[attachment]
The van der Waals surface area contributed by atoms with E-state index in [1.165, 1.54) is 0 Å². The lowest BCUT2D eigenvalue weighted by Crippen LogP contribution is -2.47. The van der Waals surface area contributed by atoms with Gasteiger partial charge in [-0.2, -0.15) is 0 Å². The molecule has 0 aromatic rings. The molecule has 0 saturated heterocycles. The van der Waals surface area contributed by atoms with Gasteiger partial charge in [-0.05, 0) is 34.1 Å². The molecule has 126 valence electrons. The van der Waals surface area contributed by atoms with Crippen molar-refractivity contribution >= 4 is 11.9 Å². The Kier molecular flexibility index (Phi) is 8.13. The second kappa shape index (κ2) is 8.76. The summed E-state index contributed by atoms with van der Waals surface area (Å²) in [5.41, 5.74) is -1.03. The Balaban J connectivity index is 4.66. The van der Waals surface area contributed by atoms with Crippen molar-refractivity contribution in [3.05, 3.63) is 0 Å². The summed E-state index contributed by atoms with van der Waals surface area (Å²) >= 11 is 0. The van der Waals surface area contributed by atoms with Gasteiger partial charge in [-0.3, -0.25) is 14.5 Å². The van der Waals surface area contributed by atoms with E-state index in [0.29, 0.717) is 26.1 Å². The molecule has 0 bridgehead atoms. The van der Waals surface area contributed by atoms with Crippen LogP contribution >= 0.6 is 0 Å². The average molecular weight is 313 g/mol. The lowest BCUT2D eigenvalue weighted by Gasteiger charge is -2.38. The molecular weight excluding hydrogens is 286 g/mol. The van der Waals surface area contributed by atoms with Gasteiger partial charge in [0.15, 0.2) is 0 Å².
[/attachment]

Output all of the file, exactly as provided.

The van der Waals surface area contributed by atoms with E-state index in [1.165, 1.54) is 0 Å². The lowest BCUT2D eigenvalue weighted by Crippen LogP contribution is -2.47. The van der Waals surface area contributed by atoms with Gasteiger partial charge in [-0.2, -0.15) is 0 Å². The molecule has 0 aromatic rings. The molecule has 0 saturated heterocycles. The van der Waals surface area contributed by atoms with Gasteiger partial charge in [-0.05, 0) is 34.1 Å². The molecule has 126 valence electrons. The van der Waals surface area contributed by atoms with Crippen molar-refractivity contribution >= 4 is 11.9 Å². The Kier molecular flexibility index (Phi) is 8.13. The second kappa shape index (κ2) is 8.76. The summed E-state index contributed by atoms with van der Waals surface area (Å²) in [5.41, 5.74) is -1.03. The Balaban J connectivity index is 4.66. The van der Waals surface area contributed by atoms with Crippen molar-refractivity contribution in [3.05, 3.63) is 0 Å². The summed E-state index contributed by atoms with van der Waals surface area (Å²) >= 11 is 0. The van der Waals surface area contributed by atoms with Gasteiger partial charge in [-0.3, -0.25) is 14.5 Å². The van der Waals surface area contributed by atoms with E-state index in [0.29, 0.717) is 26.1 Å². The molecule has 0 bridgehead atoms. The van der Waals surface area contributed by atoms with Crippen LogP contribution >= 0.6 is 0 Å². The average molecular weight is 313 g/mol. The lowest BCUT2D eigenvalue weighted by Gasteiger charge is -2.38. The molecular weight excluding hydrogens is 286 g/mol. The van der Waals surface area contributed by atoms with Gasteiger partial charge in [0.15, 0.2) is 0 Å².